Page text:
While in Seattle a couple months ago, I had the opportunity to tour Chrysalis, an independent school that in essence brings a homeschooling bent to school. From their website: “Chrysalis builds a personalized program for your child that is centered around their interests, encourages their strengths, and provides the support of a larger community of learners.” There are group classes, but there are also one-on-one mentoring sessions, and the staff work with each student to figure out what combination will work best for that student.
At the high school level this reminded me a bit of community college — just a really caring, personal community college where every student has an adviser deeply invested in their well-being. I loved the flexibility, the lack of testing, and the emphasis on personal connection with the students. The woman who talked to me exuded a profound confidence in the capacity of her students and staff, a confidence that went beyond academic matters and had more to do with (for lack of a better word) their personhood.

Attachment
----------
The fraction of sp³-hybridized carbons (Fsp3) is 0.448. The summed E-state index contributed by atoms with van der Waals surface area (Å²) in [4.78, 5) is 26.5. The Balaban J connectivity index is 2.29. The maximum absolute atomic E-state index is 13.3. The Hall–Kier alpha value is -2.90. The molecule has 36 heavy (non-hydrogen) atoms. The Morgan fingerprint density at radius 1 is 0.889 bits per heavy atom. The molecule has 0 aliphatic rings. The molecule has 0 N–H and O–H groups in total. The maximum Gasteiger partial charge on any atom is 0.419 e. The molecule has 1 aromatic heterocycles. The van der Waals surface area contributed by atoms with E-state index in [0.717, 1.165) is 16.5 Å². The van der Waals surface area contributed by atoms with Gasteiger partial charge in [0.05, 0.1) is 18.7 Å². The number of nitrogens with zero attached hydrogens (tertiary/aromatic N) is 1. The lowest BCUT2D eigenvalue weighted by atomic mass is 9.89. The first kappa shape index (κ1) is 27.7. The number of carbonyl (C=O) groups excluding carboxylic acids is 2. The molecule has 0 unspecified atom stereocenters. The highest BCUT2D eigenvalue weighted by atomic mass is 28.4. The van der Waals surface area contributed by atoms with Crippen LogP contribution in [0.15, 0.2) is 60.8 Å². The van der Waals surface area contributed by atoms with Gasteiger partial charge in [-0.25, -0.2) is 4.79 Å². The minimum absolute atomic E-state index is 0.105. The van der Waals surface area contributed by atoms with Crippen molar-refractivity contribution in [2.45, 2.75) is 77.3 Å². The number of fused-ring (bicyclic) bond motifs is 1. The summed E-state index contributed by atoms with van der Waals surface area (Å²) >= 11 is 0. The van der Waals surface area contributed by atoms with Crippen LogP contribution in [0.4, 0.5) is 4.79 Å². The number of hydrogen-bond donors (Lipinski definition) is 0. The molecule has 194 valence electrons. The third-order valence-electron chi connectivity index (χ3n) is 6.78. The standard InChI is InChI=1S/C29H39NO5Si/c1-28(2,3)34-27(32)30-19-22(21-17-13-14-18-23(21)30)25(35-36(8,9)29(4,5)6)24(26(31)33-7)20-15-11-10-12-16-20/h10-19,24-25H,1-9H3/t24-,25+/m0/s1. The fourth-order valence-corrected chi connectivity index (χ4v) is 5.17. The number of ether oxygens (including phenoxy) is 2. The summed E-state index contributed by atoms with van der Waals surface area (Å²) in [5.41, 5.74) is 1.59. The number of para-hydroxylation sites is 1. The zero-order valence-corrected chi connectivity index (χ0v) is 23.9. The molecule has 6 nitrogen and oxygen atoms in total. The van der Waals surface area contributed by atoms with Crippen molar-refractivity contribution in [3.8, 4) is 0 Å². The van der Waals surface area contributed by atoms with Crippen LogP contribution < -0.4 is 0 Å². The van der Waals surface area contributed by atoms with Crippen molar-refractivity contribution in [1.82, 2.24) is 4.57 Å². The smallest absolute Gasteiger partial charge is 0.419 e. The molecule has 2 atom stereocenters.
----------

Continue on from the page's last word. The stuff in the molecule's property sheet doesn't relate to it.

Interestingly, at the grade school level I had more trouble getting an intuitive handle on things, although the system was essentially the same. I suspect it’s simply that I can entirely picture high school kids actively shaping their education, but I have trouble imagining that at a younger age — my own experience of grade school is too deeply ingrained. But when I look at Nathan and Ryan, of some of the other kids at Village Free School, I can certainly imagine it… I suppose this is a case of my conscious, rational beliefs running headlong into the unspoken beliefs I formulated as a child, and the two grinding against each other.
Also, if I’m honest, I had to fight some anxiety at the grade school facility. While at the high school campus I could mentally place the school as “like a community college,” at the grade school campus it looked like a school to me — not completely, but enough to trigger my old school anxiety. I know that impacted my ability to step back and think clearly.
But it was still a pleasure to talk with people who were passionate about individualized education, and familiar with concepts like autonomy and mastery (two of the primary human needs — see Drive if that sounds unfamiliar). And the biggest idea I took away with me, that I’ve been turning over in my head every since, is this focus on one-on-one mentoring. How could that fit in at Village Free School? How does it fit into our homeschooling? For that matter, how can I use it for myself?